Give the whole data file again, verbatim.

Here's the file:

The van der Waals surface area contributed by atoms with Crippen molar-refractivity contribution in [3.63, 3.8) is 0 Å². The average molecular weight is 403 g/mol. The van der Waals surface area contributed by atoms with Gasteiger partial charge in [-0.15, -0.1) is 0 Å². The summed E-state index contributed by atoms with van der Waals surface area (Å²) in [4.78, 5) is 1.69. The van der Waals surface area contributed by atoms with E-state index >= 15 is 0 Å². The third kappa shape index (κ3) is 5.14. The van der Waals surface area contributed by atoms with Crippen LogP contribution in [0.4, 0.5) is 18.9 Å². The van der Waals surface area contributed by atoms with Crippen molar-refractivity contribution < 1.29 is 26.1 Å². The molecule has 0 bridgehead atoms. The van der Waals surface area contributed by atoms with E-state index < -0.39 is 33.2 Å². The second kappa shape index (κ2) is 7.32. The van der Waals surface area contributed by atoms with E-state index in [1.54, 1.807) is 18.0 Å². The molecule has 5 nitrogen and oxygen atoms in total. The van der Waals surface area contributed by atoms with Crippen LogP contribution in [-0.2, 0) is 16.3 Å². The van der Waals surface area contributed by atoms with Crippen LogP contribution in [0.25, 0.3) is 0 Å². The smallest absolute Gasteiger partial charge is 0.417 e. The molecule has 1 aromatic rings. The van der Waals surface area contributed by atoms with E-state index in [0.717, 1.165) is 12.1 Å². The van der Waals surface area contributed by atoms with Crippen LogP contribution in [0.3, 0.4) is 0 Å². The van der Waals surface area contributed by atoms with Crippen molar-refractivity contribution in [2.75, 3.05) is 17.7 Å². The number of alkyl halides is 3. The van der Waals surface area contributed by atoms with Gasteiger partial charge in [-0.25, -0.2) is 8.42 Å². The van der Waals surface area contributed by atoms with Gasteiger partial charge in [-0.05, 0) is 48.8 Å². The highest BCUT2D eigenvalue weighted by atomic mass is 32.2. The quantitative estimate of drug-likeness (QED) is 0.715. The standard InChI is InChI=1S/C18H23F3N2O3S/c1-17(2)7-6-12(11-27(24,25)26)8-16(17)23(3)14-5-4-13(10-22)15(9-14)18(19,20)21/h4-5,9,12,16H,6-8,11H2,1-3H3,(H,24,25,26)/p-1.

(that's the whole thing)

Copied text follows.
The van der Waals surface area contributed by atoms with Crippen molar-refractivity contribution in [3.63, 3.8) is 0 Å². The average molecular weight is 403 g/mol. The van der Waals surface area contributed by atoms with Gasteiger partial charge in [-0.15, -0.1) is 0 Å². The summed E-state index contributed by atoms with van der Waals surface area (Å²) in [4.78, 5) is 1.69. The van der Waals surface area contributed by atoms with E-state index >= 15 is 0 Å². The third kappa shape index (κ3) is 5.14. The van der Waals surface area contributed by atoms with Crippen LogP contribution in [0.4, 0.5) is 18.9 Å². The van der Waals surface area contributed by atoms with Crippen molar-refractivity contribution < 1.29 is 26.1 Å². The molecule has 0 bridgehead atoms. The van der Waals surface area contributed by atoms with E-state index < -0.39 is 33.2 Å². The second kappa shape index (κ2) is 7.32. The van der Waals surface area contributed by atoms with E-state index in [1.54, 1.807) is 18.0 Å². The molecule has 5 nitrogen and oxygen atoms in total. The van der Waals surface area contributed by atoms with Crippen LogP contribution in [-0.2, 0) is 16.3 Å². The van der Waals surface area contributed by atoms with Crippen LogP contribution in [0.25, 0.3) is 0 Å². The smallest absolute Gasteiger partial charge is 0.417 e. The molecule has 1 aromatic rings. The van der Waals surface area contributed by atoms with E-state index in [0.717, 1.165) is 12.1 Å². The van der Waals surface area contributed by atoms with Crippen LogP contribution in [0.3, 0.4) is 0 Å². The van der Waals surface area contributed by atoms with Crippen molar-refractivity contribution in [2.75, 3.05) is 17.7 Å². The number of alkyl halides is 3. The van der Waals surface area contributed by atoms with Gasteiger partial charge in [-0.25, -0.2) is 8.42 Å². The van der Waals surface area contributed by atoms with Gasteiger partial charge in [-0.05, 0) is 48.8 Å². The highest BCUT2D eigenvalue weighted by atomic mass is 32.2. The quantitative estimate of drug-likeness (QED) is 0.715. The standard InChI is InChI=1S/C18H23F3N2O3S/c1-17(2)7-6-12(11-27(24,25)26)8-16(17)23(3)14-5-4-13(10-22)15(9-14)18(19,20)21/h4-5,9,12,16H,6-8,11H2,1-3H3,(H,24,25,26)/p-1.